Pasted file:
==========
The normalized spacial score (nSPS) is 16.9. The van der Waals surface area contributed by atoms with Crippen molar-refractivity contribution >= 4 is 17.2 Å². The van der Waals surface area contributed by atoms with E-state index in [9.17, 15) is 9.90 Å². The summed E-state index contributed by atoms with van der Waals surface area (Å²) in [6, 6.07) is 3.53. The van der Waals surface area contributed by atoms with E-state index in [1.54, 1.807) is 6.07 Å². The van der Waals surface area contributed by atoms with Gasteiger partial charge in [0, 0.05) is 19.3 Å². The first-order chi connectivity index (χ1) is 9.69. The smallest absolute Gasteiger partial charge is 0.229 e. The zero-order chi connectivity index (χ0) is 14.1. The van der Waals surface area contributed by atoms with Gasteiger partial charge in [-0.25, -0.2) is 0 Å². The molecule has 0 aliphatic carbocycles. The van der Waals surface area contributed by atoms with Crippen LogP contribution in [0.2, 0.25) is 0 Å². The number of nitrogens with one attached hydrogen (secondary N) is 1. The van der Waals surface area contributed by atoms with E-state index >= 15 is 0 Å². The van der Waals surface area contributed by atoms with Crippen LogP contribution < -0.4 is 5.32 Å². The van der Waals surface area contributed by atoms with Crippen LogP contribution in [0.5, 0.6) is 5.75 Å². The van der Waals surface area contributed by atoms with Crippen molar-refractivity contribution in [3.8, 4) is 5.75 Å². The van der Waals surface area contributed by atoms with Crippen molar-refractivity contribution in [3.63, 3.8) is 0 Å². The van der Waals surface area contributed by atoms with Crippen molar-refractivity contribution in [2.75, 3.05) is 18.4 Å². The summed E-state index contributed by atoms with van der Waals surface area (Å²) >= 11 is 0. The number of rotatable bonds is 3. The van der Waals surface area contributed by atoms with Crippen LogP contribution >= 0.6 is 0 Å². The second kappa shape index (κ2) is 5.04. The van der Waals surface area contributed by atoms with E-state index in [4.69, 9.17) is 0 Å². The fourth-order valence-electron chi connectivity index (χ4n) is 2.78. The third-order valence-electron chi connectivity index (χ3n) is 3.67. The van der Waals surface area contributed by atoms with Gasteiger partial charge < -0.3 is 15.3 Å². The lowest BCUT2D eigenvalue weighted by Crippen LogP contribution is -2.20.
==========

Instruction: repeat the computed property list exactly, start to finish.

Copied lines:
The normalized spacial score (nSPS) is 16.9. The van der Waals surface area contributed by atoms with Crippen molar-refractivity contribution >= 4 is 17.2 Å². The van der Waals surface area contributed by atoms with E-state index in [9.17, 15) is 9.90 Å². The summed E-state index contributed by atoms with van der Waals surface area (Å²) in [6, 6.07) is 3.53. The van der Waals surface area contributed by atoms with E-state index in [1.54, 1.807) is 6.07 Å². The van der Waals surface area contributed by atoms with Gasteiger partial charge in [0, 0.05) is 19.3 Å². The first-order chi connectivity index (χ1) is 9.69. The smallest absolute Gasteiger partial charge is 0.229 e. The zero-order chi connectivity index (χ0) is 14.1. The van der Waals surface area contributed by atoms with Gasteiger partial charge in [-0.25, -0.2) is 0 Å². The molecule has 0 aliphatic carbocycles. The van der Waals surface area contributed by atoms with Crippen LogP contribution in [0.2, 0.25) is 0 Å². The number of nitrogens with one attached hydrogen (secondary N) is 1. The van der Waals surface area contributed by atoms with E-state index >= 15 is 0 Å². The van der Waals surface area contributed by atoms with Crippen LogP contribution < -0.4 is 5.32 Å². The van der Waals surface area contributed by atoms with Crippen LogP contribution in [0.5, 0.6) is 5.75 Å². The van der Waals surface area contributed by atoms with Crippen molar-refractivity contribution in [3.8, 4) is 5.75 Å². The van der Waals surface area contributed by atoms with Crippen molar-refractivity contribution in [3.63, 3.8) is 0 Å². The van der Waals surface area contributed by atoms with Crippen molar-refractivity contribution in [2.75, 3.05) is 18.4 Å². The summed E-state index contributed by atoms with van der Waals surface area (Å²) >= 11 is 0. The number of rotatable bonds is 3. The van der Waals surface area contributed by atoms with Crippen LogP contribution >= 0.6 is 0 Å². The second kappa shape index (κ2) is 5.04. The van der Waals surface area contributed by atoms with E-state index in [4.69, 9.17) is 0 Å². The fourth-order valence-electron chi connectivity index (χ4n) is 2.78. The third-order valence-electron chi connectivity index (χ3n) is 3.67. The van der Waals surface area contributed by atoms with Gasteiger partial charge < -0.3 is 15.3 Å². The lowest BCUT2D eigenvalue weighted by Crippen LogP contribution is -2.20.